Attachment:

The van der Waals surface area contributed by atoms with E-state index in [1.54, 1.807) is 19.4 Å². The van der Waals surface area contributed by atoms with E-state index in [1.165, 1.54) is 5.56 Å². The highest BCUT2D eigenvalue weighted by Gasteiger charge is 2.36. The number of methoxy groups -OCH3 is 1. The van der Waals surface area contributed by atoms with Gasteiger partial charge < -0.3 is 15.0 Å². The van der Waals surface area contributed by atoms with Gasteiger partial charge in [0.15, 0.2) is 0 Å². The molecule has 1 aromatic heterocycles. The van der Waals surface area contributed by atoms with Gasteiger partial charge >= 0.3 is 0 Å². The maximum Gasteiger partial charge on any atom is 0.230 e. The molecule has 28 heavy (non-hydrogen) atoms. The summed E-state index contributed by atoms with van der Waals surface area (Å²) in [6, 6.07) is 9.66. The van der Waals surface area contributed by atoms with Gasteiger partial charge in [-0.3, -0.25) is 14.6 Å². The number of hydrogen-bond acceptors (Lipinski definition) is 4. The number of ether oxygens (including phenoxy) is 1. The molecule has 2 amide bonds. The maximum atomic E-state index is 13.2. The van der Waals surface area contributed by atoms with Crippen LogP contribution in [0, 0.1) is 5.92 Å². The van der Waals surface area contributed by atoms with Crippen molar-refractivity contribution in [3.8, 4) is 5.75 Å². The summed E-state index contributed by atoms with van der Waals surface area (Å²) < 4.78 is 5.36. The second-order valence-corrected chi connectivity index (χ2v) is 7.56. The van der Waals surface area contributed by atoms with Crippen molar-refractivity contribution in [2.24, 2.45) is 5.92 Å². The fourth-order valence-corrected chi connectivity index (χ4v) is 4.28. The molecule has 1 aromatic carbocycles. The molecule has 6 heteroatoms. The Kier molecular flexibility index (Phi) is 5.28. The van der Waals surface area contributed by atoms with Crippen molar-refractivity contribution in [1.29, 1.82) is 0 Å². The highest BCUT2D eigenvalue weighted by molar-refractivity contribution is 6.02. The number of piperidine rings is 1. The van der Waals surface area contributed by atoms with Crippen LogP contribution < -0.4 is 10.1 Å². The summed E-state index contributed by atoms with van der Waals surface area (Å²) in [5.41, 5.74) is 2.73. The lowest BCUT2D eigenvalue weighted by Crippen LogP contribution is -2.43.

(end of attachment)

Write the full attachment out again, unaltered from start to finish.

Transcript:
The van der Waals surface area contributed by atoms with E-state index in [1.54, 1.807) is 19.4 Å². The van der Waals surface area contributed by atoms with E-state index in [1.165, 1.54) is 5.56 Å². The highest BCUT2D eigenvalue weighted by Gasteiger charge is 2.36. The number of methoxy groups -OCH3 is 1. The van der Waals surface area contributed by atoms with Gasteiger partial charge < -0.3 is 15.0 Å². The van der Waals surface area contributed by atoms with Gasteiger partial charge in [0.15, 0.2) is 0 Å². The molecule has 1 aromatic heterocycles. The van der Waals surface area contributed by atoms with Gasteiger partial charge >= 0.3 is 0 Å². The maximum Gasteiger partial charge on any atom is 0.230 e. The molecule has 28 heavy (non-hydrogen) atoms. The summed E-state index contributed by atoms with van der Waals surface area (Å²) in [6, 6.07) is 9.66. The van der Waals surface area contributed by atoms with Gasteiger partial charge in [-0.3, -0.25) is 14.6 Å². The number of hydrogen-bond acceptors (Lipinski definition) is 4. The number of ether oxygens (including phenoxy) is 1. The molecule has 2 amide bonds. The maximum atomic E-state index is 13.2. The van der Waals surface area contributed by atoms with Crippen LogP contribution in [0, 0.1) is 5.92 Å². The van der Waals surface area contributed by atoms with Crippen molar-refractivity contribution in [3.8, 4) is 5.75 Å². The summed E-state index contributed by atoms with van der Waals surface area (Å²) < 4.78 is 5.36. The second-order valence-corrected chi connectivity index (χ2v) is 7.56. The van der Waals surface area contributed by atoms with Crippen molar-refractivity contribution in [2.24, 2.45) is 5.92 Å². The fourth-order valence-corrected chi connectivity index (χ4v) is 4.28. The molecule has 1 aromatic carbocycles. The molecule has 6 heteroatoms. The Kier molecular flexibility index (Phi) is 5.28. The van der Waals surface area contributed by atoms with Crippen molar-refractivity contribution in [1.29, 1.82) is 0 Å². The highest BCUT2D eigenvalue weighted by molar-refractivity contribution is 6.02. The number of piperidine rings is 1. The van der Waals surface area contributed by atoms with Crippen LogP contribution < -0.4 is 10.1 Å². The summed E-state index contributed by atoms with van der Waals surface area (Å²) in [5.41, 5.74) is 2.73. The lowest BCUT2D eigenvalue weighted by Crippen LogP contribution is -2.43.